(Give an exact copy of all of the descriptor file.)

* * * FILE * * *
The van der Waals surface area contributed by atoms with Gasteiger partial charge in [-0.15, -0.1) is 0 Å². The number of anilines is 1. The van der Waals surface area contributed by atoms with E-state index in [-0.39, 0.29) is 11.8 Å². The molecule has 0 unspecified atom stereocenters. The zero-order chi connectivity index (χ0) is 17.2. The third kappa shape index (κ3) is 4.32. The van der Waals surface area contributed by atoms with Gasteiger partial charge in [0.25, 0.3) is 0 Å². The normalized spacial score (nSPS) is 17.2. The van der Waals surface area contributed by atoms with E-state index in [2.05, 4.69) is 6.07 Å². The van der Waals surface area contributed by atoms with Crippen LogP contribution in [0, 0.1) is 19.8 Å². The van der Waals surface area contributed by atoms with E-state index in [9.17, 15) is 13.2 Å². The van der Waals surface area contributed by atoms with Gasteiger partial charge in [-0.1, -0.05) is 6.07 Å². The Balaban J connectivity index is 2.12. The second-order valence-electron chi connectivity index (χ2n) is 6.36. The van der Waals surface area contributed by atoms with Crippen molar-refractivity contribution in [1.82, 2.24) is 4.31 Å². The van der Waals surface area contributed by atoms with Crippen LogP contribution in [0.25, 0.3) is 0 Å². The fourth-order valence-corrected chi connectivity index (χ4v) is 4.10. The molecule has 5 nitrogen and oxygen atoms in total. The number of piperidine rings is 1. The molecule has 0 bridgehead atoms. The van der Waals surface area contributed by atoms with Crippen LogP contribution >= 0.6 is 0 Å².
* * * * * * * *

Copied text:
The van der Waals surface area contributed by atoms with Gasteiger partial charge in [-0.15, -0.1) is 0 Å². The number of anilines is 1. The van der Waals surface area contributed by atoms with E-state index in [-0.39, 0.29) is 11.8 Å². The molecule has 0 unspecified atom stereocenters. The zero-order chi connectivity index (χ0) is 17.2. The third kappa shape index (κ3) is 4.32. The van der Waals surface area contributed by atoms with Gasteiger partial charge in [0.25, 0.3) is 0 Å². The normalized spacial score (nSPS) is 17.2. The van der Waals surface area contributed by atoms with E-state index in [2.05, 4.69) is 6.07 Å². The van der Waals surface area contributed by atoms with Crippen LogP contribution in [0, 0.1) is 19.8 Å². The van der Waals surface area contributed by atoms with E-state index in [9.17, 15) is 13.2 Å². The van der Waals surface area contributed by atoms with Gasteiger partial charge in [-0.1, -0.05) is 6.07 Å². The Balaban J connectivity index is 2.12. The second-order valence-electron chi connectivity index (χ2n) is 6.36. The van der Waals surface area contributed by atoms with Crippen molar-refractivity contribution in [1.82, 2.24) is 4.31 Å². The van der Waals surface area contributed by atoms with Crippen LogP contribution in [0.25, 0.3) is 0 Å². The fourth-order valence-corrected chi connectivity index (χ4v) is 4.10. The molecule has 5 nitrogen and oxygen atoms in total. The number of piperidine rings is 1. The molecule has 0 bridgehead atoms. The van der Waals surface area contributed by atoms with Crippen LogP contribution >= 0.6 is 0 Å².